UMBC knocked out by Kansas State, Cinderella run comes to end

The magical ride of the University of Maryland-Baltimore County men's basketball team ended Sunday night when the Retrievers suffered a 50-43 loss to Kansas State in the second round of the NCAA tournament.

Their Friday win over No. 1 overall seed Virginia -- the first time a 16-seed had defeated a 1-seed in 136 opening-round matchups in the men's tournament -- catapulted the program to immediate fame.

"I'm proud of my guys, man,'' UMBC senior guard Jourdan Grant said. "We made history. Can't be mad at that. I wouldn't want to go out with another set of guys, man. I love these guys to the moon and back. This season, we'll remember it for the rest of our lives.''

As UMBC coach Ryan Odom emptied his bench with 9.4 seconds left, the crowd gave the Retrievers a standing ovation. The players hugged at midcourt. After the game ended, players walked to the side of the court and gave their fans an appreciative wave.

"These kids made history, and it's unbelievable how they were able to capture the entire country," Odom said after the game. "It's just really special."

The dream had ended, but some players managed smiles as they left the court.

"[UMBC] played their hearts out,'' Kansas State coach Bruce Weber said. "UMBC, you've got to give Coach Odom credit. What they did to Virginia was unbelievable.''

UMBC's scrappy defense forced 18 turnovers but managed just three points off of them. They finished 6-of-22 from 3-point range two nights after lighting up Virginia. And they went 9-of-18 from the free throw line.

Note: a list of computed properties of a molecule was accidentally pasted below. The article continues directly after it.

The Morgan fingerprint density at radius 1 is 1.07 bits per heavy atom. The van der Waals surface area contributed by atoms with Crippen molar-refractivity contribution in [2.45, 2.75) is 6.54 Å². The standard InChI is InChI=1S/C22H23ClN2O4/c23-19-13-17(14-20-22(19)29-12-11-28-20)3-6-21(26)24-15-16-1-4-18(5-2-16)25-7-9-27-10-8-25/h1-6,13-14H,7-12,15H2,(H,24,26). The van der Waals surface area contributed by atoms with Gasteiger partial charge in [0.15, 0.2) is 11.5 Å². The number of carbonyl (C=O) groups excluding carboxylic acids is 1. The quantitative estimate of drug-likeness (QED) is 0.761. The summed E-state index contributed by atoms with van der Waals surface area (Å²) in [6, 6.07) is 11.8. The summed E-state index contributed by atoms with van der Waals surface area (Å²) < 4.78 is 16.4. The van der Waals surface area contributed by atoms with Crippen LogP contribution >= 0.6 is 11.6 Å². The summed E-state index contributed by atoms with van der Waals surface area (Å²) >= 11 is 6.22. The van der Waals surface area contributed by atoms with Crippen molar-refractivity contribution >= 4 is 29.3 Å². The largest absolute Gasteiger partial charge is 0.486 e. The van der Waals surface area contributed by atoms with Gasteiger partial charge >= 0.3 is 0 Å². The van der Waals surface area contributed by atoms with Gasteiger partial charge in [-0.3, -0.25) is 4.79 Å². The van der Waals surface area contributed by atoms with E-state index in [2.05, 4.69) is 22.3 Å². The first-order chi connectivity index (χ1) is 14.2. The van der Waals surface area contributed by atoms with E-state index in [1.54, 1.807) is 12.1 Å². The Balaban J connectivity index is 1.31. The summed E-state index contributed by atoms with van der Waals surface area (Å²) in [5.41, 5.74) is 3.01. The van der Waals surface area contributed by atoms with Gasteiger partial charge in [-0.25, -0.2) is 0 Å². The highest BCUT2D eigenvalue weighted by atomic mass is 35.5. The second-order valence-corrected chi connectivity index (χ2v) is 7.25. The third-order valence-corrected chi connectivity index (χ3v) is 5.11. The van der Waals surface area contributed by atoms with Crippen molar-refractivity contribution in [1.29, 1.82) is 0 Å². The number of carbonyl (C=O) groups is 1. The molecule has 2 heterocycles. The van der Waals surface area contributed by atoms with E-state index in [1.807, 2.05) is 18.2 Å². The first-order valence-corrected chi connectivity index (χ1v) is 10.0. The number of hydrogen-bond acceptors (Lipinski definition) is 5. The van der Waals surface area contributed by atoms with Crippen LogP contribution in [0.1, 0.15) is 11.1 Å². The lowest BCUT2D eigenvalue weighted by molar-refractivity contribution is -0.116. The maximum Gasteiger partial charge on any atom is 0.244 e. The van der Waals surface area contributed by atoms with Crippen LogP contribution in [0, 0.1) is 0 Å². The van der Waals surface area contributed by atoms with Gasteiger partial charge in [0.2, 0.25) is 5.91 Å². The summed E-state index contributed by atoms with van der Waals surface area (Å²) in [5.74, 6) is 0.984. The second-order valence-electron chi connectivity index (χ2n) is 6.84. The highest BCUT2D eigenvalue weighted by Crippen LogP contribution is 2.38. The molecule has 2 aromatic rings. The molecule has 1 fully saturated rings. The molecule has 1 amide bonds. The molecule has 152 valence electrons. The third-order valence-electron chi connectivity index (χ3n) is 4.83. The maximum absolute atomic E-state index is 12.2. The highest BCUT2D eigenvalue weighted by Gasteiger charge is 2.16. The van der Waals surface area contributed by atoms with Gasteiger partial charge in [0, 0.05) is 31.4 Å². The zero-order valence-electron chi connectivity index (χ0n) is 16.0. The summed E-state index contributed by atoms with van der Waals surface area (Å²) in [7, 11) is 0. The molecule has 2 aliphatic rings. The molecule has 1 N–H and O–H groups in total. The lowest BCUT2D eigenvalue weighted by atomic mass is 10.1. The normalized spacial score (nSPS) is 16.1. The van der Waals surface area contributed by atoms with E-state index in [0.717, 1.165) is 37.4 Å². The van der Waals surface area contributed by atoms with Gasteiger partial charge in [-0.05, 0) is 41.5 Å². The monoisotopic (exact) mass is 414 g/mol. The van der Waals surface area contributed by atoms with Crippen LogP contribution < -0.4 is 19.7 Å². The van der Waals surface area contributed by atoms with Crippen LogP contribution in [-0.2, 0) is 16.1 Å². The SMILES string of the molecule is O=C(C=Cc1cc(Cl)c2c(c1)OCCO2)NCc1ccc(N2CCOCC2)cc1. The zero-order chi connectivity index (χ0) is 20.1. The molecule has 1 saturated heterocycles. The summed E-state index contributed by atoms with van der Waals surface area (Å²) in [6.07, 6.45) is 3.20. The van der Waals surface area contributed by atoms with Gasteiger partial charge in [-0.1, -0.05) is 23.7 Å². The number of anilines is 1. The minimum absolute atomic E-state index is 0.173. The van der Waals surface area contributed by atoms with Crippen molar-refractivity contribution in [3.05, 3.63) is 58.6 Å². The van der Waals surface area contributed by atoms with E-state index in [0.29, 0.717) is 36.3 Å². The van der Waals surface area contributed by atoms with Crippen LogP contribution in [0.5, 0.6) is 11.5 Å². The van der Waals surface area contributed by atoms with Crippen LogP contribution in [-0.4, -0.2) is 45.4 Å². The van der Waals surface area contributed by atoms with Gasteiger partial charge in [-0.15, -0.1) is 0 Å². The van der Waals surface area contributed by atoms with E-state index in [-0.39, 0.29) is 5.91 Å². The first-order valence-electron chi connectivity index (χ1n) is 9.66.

"This entire week has been amazing up until the last two hours,'' UMBC guard Joe Sherburne said. "We connected with people around the world. We could tell during the game how many people were rooting for us.''

K.J. Maura, the 5-foot-8 point guard, said: "We put our name on the map. We gave hope to smaller seeds.''

In the wake of UMBC's demolition of top-ranked Virginia, the campus bookstore, usually closed on weekends, logged special hours Saturday and Sunday to allow fans, old and new, to buy UMBC gear. The school filed for multiple trademarks with the U.S. Patent and Trademark Office, including "Retriever Nation," according to a report by ESPN's Darren Rovell.

Steph Curry and Under Armour supplied the entire team with limited-release-edition Curry 5 shoes for Sunday's matchup against Kansas State. The official Twitter feed for UMBC Athletics that entered Friday's win over Virginia with just 5,000 followers had 109,000 followers by Sunday night.

Both Odom and Jairus Lyles, the hero of the upset, were featured in multiple nationally televised interviews. But it all ended Sunday after a Retrievers squad that made more than 50 percent of its 3-pointers against a Virginia team that entered the game with a defense ranked first in adjusted defensive efficiency on KenPom.com, encountered a lengthy drought in the second half against K-State. The Retrievers registered just one field goal in a crucial 10-minute stretch. Lyles finished 4-for-15 in the game.

Still, UMBC will always be the author of the most historic upset in men's NCAA tournament history.

Information from ESPN's David Hale and The Associated Press was used in this report.